6.17 This Panel finds that the Second Respondent had begun using and making demonstrable preparations to expand the use of the BONGO BOARD trademark, which is reflected in the domain name in issue, before it had notice of any claim against it. The Complaint therefore fails under paragraph 4c(i) of the Policy.

Registered and Used in Bad Faith

6.18 The Complainant has failed to meet the requirement of paragraph 4a(ii) of the Policy and so it is not strictly necessary to address the issue of bad faith arising under paragraph 4a(iii) of the Policy. But, for the following reasons, the Panel finds that the Complaint also fails under that head of the Policy.

6.19 The Complainant's case is that the Second Respondent's registration of the domain name in issue after having received constructive notice of KZT's pending trademark application was registration in bad faith, and that its use of the domain name to host content relating to balance boards in general following constructive and actual notice of KZT's application and after receipt of the cease and desist letter is evidence of use in bad faith. The Complainant rejects the Second Respondent's account of Stanley Washburn, the history of the BONGO BOARD balance board and the assignment of superior common law rights as fictional.

6.20 The Panel rejects the Complainant's contention that the Second Respondent registered the domain name in bad faith in April 1999. As explained in paragraph 6.16 above, the Panel does not accept that a mere failure to conduct a trademark availability search for a domain name before registration necessitates a finding of bad faith registration where the domain name is identical to an earlier trademark registration. Likewise, the Panel rejects the Complainant's contention that the Second Respondent has used the domain name in bad faith. The Respondent's explanation that it understood Washburn to own superior common law rights in the BONGO BOARD trademark before it registered the domain name in connection with its joint project, and the evidence that it subsequently acquired these rights from Washburn, adequately rebut the Complainant's allegation of use in bad faith.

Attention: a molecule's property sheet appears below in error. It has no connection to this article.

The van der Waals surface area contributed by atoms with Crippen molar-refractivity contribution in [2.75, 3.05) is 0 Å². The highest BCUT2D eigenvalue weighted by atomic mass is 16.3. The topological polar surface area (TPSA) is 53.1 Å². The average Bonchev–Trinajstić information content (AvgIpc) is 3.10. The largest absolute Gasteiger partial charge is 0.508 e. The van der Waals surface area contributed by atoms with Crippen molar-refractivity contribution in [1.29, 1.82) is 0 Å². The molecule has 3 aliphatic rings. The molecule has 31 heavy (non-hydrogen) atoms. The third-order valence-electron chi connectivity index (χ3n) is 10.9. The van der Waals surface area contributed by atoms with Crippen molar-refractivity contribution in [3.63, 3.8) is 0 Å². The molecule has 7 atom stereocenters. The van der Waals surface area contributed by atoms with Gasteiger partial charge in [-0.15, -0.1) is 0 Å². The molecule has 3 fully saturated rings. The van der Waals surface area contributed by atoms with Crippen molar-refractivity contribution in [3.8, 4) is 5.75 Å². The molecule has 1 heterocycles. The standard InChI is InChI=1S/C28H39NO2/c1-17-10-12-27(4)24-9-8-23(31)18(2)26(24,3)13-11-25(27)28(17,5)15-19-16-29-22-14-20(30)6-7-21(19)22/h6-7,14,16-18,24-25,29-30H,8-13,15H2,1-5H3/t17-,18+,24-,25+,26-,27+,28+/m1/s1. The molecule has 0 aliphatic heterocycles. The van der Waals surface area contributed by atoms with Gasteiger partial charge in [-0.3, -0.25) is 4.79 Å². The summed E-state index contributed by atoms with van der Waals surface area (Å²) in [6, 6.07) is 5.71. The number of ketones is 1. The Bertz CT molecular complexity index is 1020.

6.21 Neither party filed any evidence addressing the question of whether the Second Respondent had actual knowledge of the Complainant's sales of balance boards under the BONGO BOARD trademark when it registered the domain name in April 1999. But, even if the Second Respondent had been shown to have such knowledge, this would still leave potentially complex issues of trademark ownership, which could well have taken this Complaint out of the ambit of cases suitable for determination under the Policy.

6.22 The Panel does not accept the Complainant's dismissal of the Respondent's account of the history of the BONGO BOARD product and trademark as fictional. The Second Respondent filed in evidence an example of one of the Complainant's own advertisements which states that,

"Bongo Boards were King for surfers and skiers in the 60's and 70's. Now it's back and faster, more fun and safer than ever."

The Complainant appears from this to recognise that the BONGO BOARD mark had a history which extended further back than KZT's first use in 1998, and yet its Complaint casts no light on this history whatsoever, despite categorically denying the version related by the Second Respondent. In this case, the Panel is satisfied from the considerable evidence filed by the Second Respondent that the Second Respondent's account of the history and development of the BONGO BOARD balance board is credible.

6.23 The Second Respondent submits that this Complaint has been brought in bad faith. The Complainant was made aware of the Second Respondentís claim to legitimate rights in BONGO BOARD in January 2001 but apparently made no effort to investigate that claim before the Complaint was filed. The Panel notes that the Complaint is also misleading, in that the Complainantís claim that the Second Respondent had never used BONGO BOARD in respect of balance boards is, without any explanation, contradicted by the Complainantís own evidence. If the Complainant had asked for and obtained sight of the documents filed as evidence by the Second Respondent before bringing this Complaint, the Panel believes that it would have become clear that the complex and disputed issues of fact involved are not suitable for determination under the Policy. In the Panel's view, the Complainant's conduct in bringing this administrative proceeding comes close to reverse domain name hijacking.

 

7. Decision

For all the foregoing reasons, the Panel decides that although the Complainant has proved that the domain name is identical to a trademark in which it has rights, it has failed to prove the absence of rights or legitimate interest or registration and use in bad faith on the part of the Second Respondent under paragraph 4 of the Policy. Accordingly, the Complaint is dismissed.

 


 

David Perkins
Sole Panelist

Dated: October 12, 2001